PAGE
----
Magar language

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Magar
मगर भाषा
Native to Nepal
Ethnicity 1.9 million Magar people and others who claim to be Magar (2011 census)
Native speakers
840,000  (2001–2006)[1]
Official status
Official language in
Nepal Magarat, Nepal, Sikkim
Language codes
ISO 639-3 Either:
mgp – Eastern Magar
mrd – Western Magar

Not to be confused with the Magyar language, known in English as Hungarian

Magar (Nepali: मगर भाषा Magar bhasa) is a language spoken mainly in Nepal, Southern Bhutan, Darjeeling, India, and Sikkim, India, by the Magar people. It is divided into two groups (Eastern and Western) and further dialect divisions give distinct tribal identity.[2] In Nepal 788,530 people speak the language.

While the government of Nepal developed Magar language curricula, as provisioned by constitution, the teaching materials haven't successfully reached Magar schools.[3] At least one Magar[who?] feels that failure among members of his caste to take education seriously may be the result of school instruction in Nepali language. It's not unusual for groups with their own language to feel that the "mother-tongue" is an essential part of identity. Magar language is sometimes lumped with Kham language spoken further west in Bheri, Dhaulagiri, Karnali and Rapti zones. Although the two languages have a large number of words in common, they have major structural differences and are not mutually intelligible.[4]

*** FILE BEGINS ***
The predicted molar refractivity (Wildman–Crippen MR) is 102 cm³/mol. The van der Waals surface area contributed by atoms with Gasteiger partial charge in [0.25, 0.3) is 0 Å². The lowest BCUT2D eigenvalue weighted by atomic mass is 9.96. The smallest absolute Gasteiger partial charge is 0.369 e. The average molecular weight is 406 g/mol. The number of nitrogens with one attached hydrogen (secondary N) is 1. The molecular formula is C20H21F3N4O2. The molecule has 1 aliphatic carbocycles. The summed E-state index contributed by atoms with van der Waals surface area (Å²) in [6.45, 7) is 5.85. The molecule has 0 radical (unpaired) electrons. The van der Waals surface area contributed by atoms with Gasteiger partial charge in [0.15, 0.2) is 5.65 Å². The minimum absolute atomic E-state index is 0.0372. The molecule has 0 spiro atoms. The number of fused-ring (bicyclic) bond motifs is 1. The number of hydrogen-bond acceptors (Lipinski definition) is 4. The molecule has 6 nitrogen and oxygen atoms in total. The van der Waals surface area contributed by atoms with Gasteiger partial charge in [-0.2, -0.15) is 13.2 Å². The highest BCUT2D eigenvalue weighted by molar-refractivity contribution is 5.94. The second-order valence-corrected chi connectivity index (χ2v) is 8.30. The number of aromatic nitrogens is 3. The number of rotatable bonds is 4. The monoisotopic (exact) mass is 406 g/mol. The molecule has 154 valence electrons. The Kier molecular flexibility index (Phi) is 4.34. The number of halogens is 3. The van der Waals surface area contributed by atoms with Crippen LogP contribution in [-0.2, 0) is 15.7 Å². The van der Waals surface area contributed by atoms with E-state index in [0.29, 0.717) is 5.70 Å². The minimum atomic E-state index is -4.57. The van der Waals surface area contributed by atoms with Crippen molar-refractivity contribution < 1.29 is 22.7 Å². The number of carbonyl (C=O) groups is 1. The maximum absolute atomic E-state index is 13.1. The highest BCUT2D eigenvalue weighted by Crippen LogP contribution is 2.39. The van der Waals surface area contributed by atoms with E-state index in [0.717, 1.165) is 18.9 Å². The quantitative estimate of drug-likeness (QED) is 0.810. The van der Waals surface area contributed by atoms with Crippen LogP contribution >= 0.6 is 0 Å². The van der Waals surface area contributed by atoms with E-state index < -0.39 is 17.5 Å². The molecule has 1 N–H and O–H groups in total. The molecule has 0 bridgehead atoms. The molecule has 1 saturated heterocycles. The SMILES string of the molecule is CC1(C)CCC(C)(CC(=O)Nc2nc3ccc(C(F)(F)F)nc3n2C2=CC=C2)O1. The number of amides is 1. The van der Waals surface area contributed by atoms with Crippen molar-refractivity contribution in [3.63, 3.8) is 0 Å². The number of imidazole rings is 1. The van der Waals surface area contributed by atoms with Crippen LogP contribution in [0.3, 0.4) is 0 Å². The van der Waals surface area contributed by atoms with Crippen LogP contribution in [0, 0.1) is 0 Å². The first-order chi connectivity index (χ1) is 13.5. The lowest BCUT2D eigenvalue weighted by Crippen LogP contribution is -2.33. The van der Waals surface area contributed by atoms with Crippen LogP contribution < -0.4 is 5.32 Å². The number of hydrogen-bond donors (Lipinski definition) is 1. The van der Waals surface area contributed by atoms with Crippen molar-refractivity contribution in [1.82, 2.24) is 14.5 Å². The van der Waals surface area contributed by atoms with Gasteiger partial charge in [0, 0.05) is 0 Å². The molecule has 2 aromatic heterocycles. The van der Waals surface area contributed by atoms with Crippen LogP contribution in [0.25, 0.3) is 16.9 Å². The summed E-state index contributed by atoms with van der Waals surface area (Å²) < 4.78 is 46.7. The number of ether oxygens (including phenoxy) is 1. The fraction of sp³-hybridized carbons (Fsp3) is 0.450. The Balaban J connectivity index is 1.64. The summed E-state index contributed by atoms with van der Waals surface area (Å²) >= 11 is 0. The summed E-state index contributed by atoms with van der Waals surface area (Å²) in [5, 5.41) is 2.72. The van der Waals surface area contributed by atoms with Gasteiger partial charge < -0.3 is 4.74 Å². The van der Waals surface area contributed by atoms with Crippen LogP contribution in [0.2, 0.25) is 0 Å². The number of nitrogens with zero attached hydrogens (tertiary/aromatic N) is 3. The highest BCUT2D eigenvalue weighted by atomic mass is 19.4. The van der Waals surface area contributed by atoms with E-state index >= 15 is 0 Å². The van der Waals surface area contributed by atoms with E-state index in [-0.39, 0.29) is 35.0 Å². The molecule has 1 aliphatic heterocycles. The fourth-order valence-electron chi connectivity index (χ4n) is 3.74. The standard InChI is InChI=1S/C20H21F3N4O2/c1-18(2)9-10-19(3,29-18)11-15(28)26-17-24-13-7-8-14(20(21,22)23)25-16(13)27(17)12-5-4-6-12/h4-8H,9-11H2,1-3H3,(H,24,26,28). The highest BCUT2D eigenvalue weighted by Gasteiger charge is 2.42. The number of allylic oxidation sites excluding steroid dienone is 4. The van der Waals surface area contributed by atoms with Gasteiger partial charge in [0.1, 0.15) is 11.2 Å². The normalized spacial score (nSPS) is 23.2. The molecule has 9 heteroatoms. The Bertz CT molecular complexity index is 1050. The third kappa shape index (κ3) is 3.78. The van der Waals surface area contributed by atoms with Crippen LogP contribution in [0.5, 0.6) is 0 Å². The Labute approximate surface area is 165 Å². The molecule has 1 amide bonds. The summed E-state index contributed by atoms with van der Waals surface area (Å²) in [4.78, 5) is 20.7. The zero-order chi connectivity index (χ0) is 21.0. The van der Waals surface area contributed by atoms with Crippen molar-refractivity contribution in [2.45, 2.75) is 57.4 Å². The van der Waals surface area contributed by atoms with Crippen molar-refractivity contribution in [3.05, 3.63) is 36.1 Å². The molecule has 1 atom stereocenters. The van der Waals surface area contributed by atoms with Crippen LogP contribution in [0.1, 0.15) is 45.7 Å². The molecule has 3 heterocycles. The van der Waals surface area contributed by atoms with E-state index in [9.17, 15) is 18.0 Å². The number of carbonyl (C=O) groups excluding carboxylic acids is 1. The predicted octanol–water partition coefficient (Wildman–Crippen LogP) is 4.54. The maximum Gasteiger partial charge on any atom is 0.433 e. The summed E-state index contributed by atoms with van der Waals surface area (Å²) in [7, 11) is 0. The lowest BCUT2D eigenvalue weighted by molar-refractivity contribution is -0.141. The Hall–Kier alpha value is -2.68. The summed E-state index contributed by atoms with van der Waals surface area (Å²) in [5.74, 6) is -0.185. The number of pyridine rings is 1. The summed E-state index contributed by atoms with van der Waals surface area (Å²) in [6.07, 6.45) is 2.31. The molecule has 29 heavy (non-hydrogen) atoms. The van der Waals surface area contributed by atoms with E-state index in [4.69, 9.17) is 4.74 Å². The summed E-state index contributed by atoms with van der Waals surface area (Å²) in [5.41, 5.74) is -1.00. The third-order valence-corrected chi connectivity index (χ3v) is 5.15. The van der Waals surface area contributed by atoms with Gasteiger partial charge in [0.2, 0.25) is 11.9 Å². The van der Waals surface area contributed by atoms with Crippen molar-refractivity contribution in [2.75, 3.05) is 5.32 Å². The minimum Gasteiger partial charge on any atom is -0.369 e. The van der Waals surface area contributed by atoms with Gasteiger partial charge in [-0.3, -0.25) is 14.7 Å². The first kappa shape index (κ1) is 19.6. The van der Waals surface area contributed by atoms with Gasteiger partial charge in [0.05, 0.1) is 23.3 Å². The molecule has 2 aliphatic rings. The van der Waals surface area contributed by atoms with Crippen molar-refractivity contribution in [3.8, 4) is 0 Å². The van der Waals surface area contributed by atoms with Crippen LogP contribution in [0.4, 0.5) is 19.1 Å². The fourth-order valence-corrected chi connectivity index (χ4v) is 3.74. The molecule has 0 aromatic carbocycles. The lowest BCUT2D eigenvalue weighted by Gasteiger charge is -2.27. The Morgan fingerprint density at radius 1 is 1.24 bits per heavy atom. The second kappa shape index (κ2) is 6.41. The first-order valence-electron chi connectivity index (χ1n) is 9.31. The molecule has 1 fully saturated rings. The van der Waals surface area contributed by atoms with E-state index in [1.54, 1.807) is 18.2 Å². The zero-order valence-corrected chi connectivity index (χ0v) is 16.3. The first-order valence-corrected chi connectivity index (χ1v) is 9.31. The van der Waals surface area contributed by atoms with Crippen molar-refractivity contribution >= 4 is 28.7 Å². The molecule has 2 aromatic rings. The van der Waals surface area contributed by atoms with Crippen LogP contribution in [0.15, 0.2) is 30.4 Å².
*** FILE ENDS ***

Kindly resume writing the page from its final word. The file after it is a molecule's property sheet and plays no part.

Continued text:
References[edit]

  1. ^ Eastern Magar at Ethnologue (17th ed., 2013)
    Western Magar at Ethnologue (17th ed., 2013)
  2. ^ "The Eastern Magar of Nepal". Archived from the original on 2007-03-18. Retrieved 2007-09-12. 
  3. ^ B. K. Rana. "Mother Tongue Education for Social Inclusion and Conflict Resolution". Appeals, News and Views from Endangered Communities. Foundation for Endangered Languages. Retrieved 2007-09-12. 
  4. ^ http://www.thlib.org/static/reprints/contributions/CNAS_20_02_02.pdf

Further reading[edit]

  • Shepherd, Gary, and Barbara Shepherd. A Vocabulary of the Magar Language. Comparative vocabularies of languages of Nepal. Kirtipur: Summer Institute of Linguistics [and] Institute of Nepal Studies, Tribhuvan University, 1972.
  • Shepherd, Gary, and Barbara Shepherd. Magar Phonemic Summary. Tibeto-Burman phonemic summaries, 8. Kirtipur: Summer Institute of Linguistics, Tribhuvan University, 1971.

External links[edit]